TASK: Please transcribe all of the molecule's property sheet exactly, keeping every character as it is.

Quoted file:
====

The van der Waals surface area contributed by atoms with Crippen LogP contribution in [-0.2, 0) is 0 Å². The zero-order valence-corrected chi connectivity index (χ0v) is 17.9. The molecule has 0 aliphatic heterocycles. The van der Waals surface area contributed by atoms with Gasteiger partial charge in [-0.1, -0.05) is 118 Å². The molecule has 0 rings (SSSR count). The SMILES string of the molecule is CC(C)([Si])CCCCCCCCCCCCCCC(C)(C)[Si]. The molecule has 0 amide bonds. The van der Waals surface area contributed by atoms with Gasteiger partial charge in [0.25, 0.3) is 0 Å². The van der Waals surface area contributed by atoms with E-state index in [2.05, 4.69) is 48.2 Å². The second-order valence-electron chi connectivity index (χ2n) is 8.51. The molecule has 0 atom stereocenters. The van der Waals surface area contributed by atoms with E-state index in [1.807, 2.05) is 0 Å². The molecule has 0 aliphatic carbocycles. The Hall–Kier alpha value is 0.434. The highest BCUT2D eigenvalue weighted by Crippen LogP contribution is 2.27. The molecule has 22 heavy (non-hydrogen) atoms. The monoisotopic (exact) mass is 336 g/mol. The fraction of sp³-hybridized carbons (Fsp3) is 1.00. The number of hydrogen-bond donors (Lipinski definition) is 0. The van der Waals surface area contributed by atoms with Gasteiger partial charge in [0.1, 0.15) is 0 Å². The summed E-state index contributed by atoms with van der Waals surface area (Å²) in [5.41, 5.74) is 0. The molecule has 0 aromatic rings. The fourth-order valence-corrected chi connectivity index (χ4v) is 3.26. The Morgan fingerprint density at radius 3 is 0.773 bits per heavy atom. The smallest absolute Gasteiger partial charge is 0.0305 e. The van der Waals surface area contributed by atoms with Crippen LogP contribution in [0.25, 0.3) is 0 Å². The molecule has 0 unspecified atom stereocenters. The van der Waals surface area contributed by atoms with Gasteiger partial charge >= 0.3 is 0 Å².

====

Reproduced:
The van der Waals surface area contributed by atoms with Crippen LogP contribution in [-0.2, 0) is 0 Å². The zero-order valence-corrected chi connectivity index (χ0v) is 17.9. The molecule has 0 aliphatic heterocycles. The van der Waals surface area contributed by atoms with Gasteiger partial charge in [-0.1, -0.05) is 118 Å². The molecule has 0 rings (SSSR count). The SMILES string of the molecule is CC(C)([Si])CCCCCCCCCCCCCCC(C)(C)[Si]. The molecule has 0 amide bonds. The van der Waals surface area contributed by atoms with Gasteiger partial charge in [0.25, 0.3) is 0 Å². The van der Waals surface area contributed by atoms with E-state index in [2.05, 4.69) is 48.2 Å². The second-order valence-electron chi connectivity index (χ2n) is 8.51. The molecule has 0 atom stereocenters. The van der Waals surface area contributed by atoms with E-state index in [1.807, 2.05) is 0 Å². The molecule has 0 aliphatic carbocycles. The Hall–Kier alpha value is 0.434. The highest BCUT2D eigenvalue weighted by Crippen LogP contribution is 2.27. The molecule has 22 heavy (non-hydrogen) atoms. The monoisotopic (exact) mass is 336 g/mol. The fraction of sp³-hybridized carbons (Fsp3) is 1.00. The number of hydrogen-bond donors (Lipinski definition) is 0. The van der Waals surface area contributed by atoms with Gasteiger partial charge in [0.1, 0.15) is 0 Å². The summed E-state index contributed by atoms with van der Waals surface area (Å²) in [5.41, 5.74) is 0. The molecule has 0 aromatic rings. The fourth-order valence-corrected chi connectivity index (χ4v) is 3.26. The Morgan fingerprint density at radius 3 is 0.773 bits per heavy atom. The smallest absolute Gasteiger partial charge is 0.0305 e. The van der Waals surface area contributed by atoms with Crippen LogP contribution in [0.25, 0.3) is 0 Å². The molecule has 0 unspecified atom stereocenters. The van der Waals surface area contributed by atoms with Gasteiger partial charge >= 0.3 is 0 Å².